When my children were little, of an age that believed that mothers had eyes in the back of their heads, I was (like Mary Poppins) “practically perfect in every way”. While those days have passed forever, there are still some small triumphs that I hold constant. Perfectly cooked rice is one of life’s little pleasures that I take for granted. Not al dente: Giada de Laurentis be darned, this is not pasta. Neither is it risotto..as an Asian, I never caught on to the idea of adding cheese to rice.
I remember a conversation with a stranger at an airport about rice (long layover, don’t ask). “Do you cook it from scratch”, she asked admiringly. I was astounded, “Is there any other way?” Just use a 2:1 ratio of water to rice, no further calculus required. A friend swears by the knuckle test..pour rice until it comes up to the first knuckle in your index finger. Add water to the second knuckle. What if the rice is only partway up your first knuckle? In any case, I use boiling water and prefer to retain the skin on my knuckles. So a cup measure of any kind works for me.
So here is an elegant Basmati pilaf with strands of orange and green, dotted with golden raisins, cranberries and cashews. Practically perfect in every way.
- Measure out Basmati rice: I used 2 cups to generously serve four (with left overs for lunch the next day). Rinse a few times under cold running water. To drain, cover with a plate and let the water dribble out or simply tilt as much as you dare. Season the wet rice with coarse salt, a pinch of sugar and some red chilli powder. Toss together and let sit for about 20 minutes while you prep the rest of the pilaf.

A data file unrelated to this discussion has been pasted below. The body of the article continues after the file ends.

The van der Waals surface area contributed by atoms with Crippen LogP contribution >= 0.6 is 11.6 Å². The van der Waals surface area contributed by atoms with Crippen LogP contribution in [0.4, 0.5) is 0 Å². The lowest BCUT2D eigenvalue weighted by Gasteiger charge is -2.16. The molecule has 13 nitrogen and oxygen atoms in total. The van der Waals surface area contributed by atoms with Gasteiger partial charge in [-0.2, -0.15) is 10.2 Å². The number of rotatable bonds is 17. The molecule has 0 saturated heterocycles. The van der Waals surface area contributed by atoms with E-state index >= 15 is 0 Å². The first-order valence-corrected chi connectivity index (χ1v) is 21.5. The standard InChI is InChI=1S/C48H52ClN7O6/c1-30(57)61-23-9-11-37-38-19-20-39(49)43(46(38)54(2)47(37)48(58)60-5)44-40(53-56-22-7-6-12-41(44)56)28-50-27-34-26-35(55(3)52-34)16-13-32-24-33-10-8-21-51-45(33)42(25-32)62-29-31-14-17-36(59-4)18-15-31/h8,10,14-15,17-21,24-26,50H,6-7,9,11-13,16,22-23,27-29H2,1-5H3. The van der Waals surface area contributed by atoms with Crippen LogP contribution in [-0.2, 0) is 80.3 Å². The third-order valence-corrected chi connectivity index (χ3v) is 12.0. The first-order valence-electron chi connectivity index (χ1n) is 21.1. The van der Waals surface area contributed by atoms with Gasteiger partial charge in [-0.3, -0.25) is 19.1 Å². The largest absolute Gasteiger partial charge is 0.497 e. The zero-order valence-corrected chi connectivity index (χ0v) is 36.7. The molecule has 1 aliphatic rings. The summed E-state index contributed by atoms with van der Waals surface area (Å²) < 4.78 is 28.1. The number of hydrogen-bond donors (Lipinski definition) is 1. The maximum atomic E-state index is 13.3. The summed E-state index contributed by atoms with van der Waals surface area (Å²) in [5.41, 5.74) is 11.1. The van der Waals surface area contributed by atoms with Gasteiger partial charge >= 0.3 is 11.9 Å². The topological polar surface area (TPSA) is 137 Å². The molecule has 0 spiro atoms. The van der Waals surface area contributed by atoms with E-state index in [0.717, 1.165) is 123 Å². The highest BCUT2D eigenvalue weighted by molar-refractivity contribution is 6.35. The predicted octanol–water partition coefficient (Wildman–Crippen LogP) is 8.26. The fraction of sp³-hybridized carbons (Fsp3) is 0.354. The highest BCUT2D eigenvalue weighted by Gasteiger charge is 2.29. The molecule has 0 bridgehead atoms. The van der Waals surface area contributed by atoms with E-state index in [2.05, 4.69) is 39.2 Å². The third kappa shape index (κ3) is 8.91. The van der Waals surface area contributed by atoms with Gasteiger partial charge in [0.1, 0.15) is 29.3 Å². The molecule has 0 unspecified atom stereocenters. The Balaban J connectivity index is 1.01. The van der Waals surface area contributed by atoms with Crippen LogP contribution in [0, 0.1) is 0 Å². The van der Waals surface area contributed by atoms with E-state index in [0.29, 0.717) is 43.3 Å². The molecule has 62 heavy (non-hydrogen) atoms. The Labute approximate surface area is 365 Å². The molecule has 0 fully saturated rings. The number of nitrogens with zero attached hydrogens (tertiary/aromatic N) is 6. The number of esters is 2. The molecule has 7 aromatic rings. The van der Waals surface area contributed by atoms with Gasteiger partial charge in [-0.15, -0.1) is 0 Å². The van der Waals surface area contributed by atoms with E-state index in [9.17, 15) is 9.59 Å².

- This step further elongates the already long grain and makes it as delicate as a flower.
- Measure out 2x the amount of water into a pot and heat on the back burner. I used 4 cups.
- Grate 2 carrots coarsely. Do you peel carrots? Why?
- Wash and roughly chop a bag of spinach. I used baby spinach, so I left them alone.
- Thinly slice one sweet onion.
- Gather your spices: 2-3 cardamom pods, split (you ought to save the shells for tea, but I left them in), 2 bay leaves, cinnamon sticks, some cloves and about a tablespoon of fennel seed.
- Heat some oil in a heavy bottomed pan. I like to use the broad shallow type so that the rice is not crushed by its own weight and to get squished at the bottom. A broad base also allows some golden crunchiness to develop at the bottom, Persian style.
- Add whole spices and let sizzle for a few seconds.
- Add sliced onions and toss around on high first, then reduce heat to allow partial caramelization. You want the onions to turn partly brown so that they impart their rich color and sweetness to the pilaf.
Add the grated carrots and spinach and mix in. At this point, I add a handful of dry fruits and nuts (cranberries, golden raisins, almonds or whatever you have on hand).
- Add the pre-soaked basmati rice and toss together gently. Take care not to break the delicate grain. My mother told me so.
- Add the pre-measured hot water and stir. I like to dot the surface with some clarified butter to infuse the rice with a heavenly, buttery flavor. Cover and let steam on low heat for about 10 more minutes.
- The rice is done when the water is absorbed. I added a handful of unsalted, roasted cashews at this point. Gently toss to mix.
- A good pulao deserves a raita. You can make this yogurt based side dish with chopped fresh tomatoes or grated cucumber or diced onion. I used a crunchy Indian snack made out of chick pea batter instead.
Add yogurt (we make our own, with
smuggled culture from India). Top with thinly sliced green chilies and chopped parsley or coriander leaves.